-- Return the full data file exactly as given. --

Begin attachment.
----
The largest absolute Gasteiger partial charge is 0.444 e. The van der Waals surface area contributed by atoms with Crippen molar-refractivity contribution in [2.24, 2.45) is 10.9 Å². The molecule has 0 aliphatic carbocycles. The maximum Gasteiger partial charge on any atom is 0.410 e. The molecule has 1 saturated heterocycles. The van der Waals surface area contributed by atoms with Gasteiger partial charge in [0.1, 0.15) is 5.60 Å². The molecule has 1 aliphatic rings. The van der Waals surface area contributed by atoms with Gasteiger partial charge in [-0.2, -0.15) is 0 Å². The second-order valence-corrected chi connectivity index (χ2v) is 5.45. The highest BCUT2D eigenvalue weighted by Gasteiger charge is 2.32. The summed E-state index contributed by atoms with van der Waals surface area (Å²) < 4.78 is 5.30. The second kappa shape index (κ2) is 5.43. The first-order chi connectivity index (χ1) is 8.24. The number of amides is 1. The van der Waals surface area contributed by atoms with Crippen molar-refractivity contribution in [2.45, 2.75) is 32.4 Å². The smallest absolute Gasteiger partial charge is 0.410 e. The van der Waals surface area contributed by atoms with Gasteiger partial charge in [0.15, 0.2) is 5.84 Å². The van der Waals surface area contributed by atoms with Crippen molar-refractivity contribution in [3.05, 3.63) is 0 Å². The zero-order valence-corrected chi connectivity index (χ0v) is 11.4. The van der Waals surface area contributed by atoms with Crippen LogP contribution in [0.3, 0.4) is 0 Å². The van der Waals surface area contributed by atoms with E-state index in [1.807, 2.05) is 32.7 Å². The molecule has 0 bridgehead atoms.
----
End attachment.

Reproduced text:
The largest absolute Gasteiger partial charge is 0.444 e. The van der Waals surface area contributed by atoms with Crippen molar-refractivity contribution in [2.24, 2.45) is 10.9 Å². The molecule has 0 aliphatic carbocycles. The maximum Gasteiger partial charge on any atom is 0.410 e. The molecule has 1 saturated heterocycles. The van der Waals surface area contributed by atoms with Gasteiger partial charge in [0.1, 0.15) is 5.60 Å². The molecule has 1 aliphatic rings. The van der Waals surface area contributed by atoms with Gasteiger partial charge in [-0.2, -0.15) is 0 Å². The second-order valence-corrected chi connectivity index (χ2v) is 5.45. The highest BCUT2D eigenvalue weighted by Gasteiger charge is 2.32. The summed E-state index contributed by atoms with van der Waals surface area (Å²) < 4.78 is 5.30. The second kappa shape index (κ2) is 5.43. The first-order chi connectivity index (χ1) is 8.24. The number of amides is 1. The van der Waals surface area contributed by atoms with Crippen molar-refractivity contribution in [2.45, 2.75) is 32.4 Å². The smallest absolute Gasteiger partial charge is 0.410 e. The van der Waals surface area contributed by atoms with Gasteiger partial charge in [0.15, 0.2) is 5.84 Å². The van der Waals surface area contributed by atoms with Crippen molar-refractivity contribution in [3.05, 3.63) is 0 Å². The zero-order valence-corrected chi connectivity index (χ0v) is 11.4. The van der Waals surface area contributed by atoms with Crippen LogP contribution in [0.3, 0.4) is 0 Å². The van der Waals surface area contributed by atoms with E-state index in [1.807, 2.05) is 32.7 Å². The molecule has 0 bridgehead atoms.